George Karl's Stubbornness with JaVale McGee Is Killing the Denver Nuggets
Another loss by the Denver Nuggets, and another terrific performance from JaVale McGee. It's becoming an all too familiar sight for Nuggets fans. Simply put, it's time to give him the starting spot.
In Denver's 81-72 loss to the Memphis Grizzlies, McGee put up 12 points, nine rebounds and six blocks, all in just 22 minutes on the floor.
How is it that a guy putting up that kind of production ends up playing in less than half of the game? It seems anti-intuitive and detrimental to the team in the long run.
Does it not make sense to play your team's best players to an extent that they'll at least be on the floor for two-thirds of the game, if not three-quarters.
It's a trend that has been extremely puzzling for the Nuggets, but it hasn't stopped.
This season, McGee is having a terrific impact whenever he's on the floor, averaging just under 11 points, five rebounds, two blocks and 58.6 percent shooting, all in just 19 minutes a game.
Looking at his per-36 minute averages tells a story of what he could be doing given a real role with the team. 20 points per game, 9.5 rebounds and nearly four blocks per game should be enough incentive for Karl to give the big man more minutes.
If he were on the Chicago Bulls, Tom Thibideau would be running him out there for 40 minutes a game and wishing he could do more. Actually, that's probably not true. Taj Gibson is playing the same number of minutes as McGee, but that's a rant for another day.
Taking a look at guys around the league who are averaging right around 19.3 minutes per game like McGee, we see Sebastian Telfair, Jodie Meeks, Chuck Hayes, Roger Mason Jr., Josh Howard and Norris Cole.
Of those players, the guy that comes closest in terms of player efficiency rating is Jodie Meeks, clocking in at a whopping 12.4, compared to McGee's 22.9.
With that number, JaVale is up there with the likes of Tony Parker as one of the league's most effective and efficient players.
It seems that Karl's beef with McGee is no different than it has been since he came to the team—he's still an immature player.
Now, he's not going out on the floor and deliberately goaltending or running back on defense when his team still has the ball like he used to, but there are still a multitude of mistakes on McGee's end.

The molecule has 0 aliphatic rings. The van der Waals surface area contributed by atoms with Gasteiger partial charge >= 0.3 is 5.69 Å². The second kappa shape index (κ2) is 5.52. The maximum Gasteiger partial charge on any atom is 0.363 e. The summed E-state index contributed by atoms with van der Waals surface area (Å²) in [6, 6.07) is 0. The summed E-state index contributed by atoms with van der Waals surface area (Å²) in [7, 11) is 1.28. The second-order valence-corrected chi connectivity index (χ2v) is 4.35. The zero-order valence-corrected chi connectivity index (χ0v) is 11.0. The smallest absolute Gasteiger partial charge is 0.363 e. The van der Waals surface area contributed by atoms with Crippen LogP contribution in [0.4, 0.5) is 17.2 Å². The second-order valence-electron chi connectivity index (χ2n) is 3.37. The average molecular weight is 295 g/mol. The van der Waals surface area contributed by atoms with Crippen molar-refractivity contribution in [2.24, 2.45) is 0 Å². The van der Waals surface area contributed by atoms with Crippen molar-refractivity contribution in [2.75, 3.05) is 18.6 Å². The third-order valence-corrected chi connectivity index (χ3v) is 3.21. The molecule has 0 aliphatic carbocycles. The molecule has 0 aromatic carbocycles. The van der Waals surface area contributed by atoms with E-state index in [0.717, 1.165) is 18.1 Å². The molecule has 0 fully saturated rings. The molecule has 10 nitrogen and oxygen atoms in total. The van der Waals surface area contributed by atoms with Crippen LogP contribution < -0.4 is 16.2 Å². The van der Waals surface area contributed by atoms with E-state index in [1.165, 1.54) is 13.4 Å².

With that, Karl seems to favor Kosta Koufos as the primary center with the first unit, mostly because he is a smart basketball player. He's not going to wow anyone, but he's not going to make you throw your palm into your face either.
The +/- numbers with the starting unit seem to reflect that.
McGee has been on the floor with Ty Lawson, Andre Iguodala, Danilo Gallinari and Kenneth Faried for just 67 minutes this season. That lineup is posting a staggeringly bad minus-42 in that short amount of time.
Swap Koufos out for McGee and it's a completely different story. That lineup is plus-56 over the course of nearly 350 minutes this season.
That alone should silence the McGee backers, right?
Well, not exactly. I'm here to argue that McGee hasn't gotten a fair shake, not that he's going to immediately improve the Nuggets' starting lineup.
Like I said, he's played just 67 minutes with that starting unit, over five times less than Koufos. That gives him no time to develop chemistry with the backcourt (he and Andre Miller have developed some amazing chemistry), and leaves him in an infinite loop of comfort in fewer minutes per game.
That's a disservice to the team, the ownership, the fans and McGee himself.
We're talking about a guy who is going to be making $44 million over the life of his contract. It's fine if he is in a sixth man role, but that's going to have to amount to at least 30 minutes a game rather than this 19 minute nonsense that he's doing now.
Sure, he still makes mistakes, and he's a much better individual defender than he is a team defender, but there are only so many ways to make him smarter and more in tune with the needs of a team.
One of those ways is to simply give him more minutes, which it seems he not only deserves, but needs.
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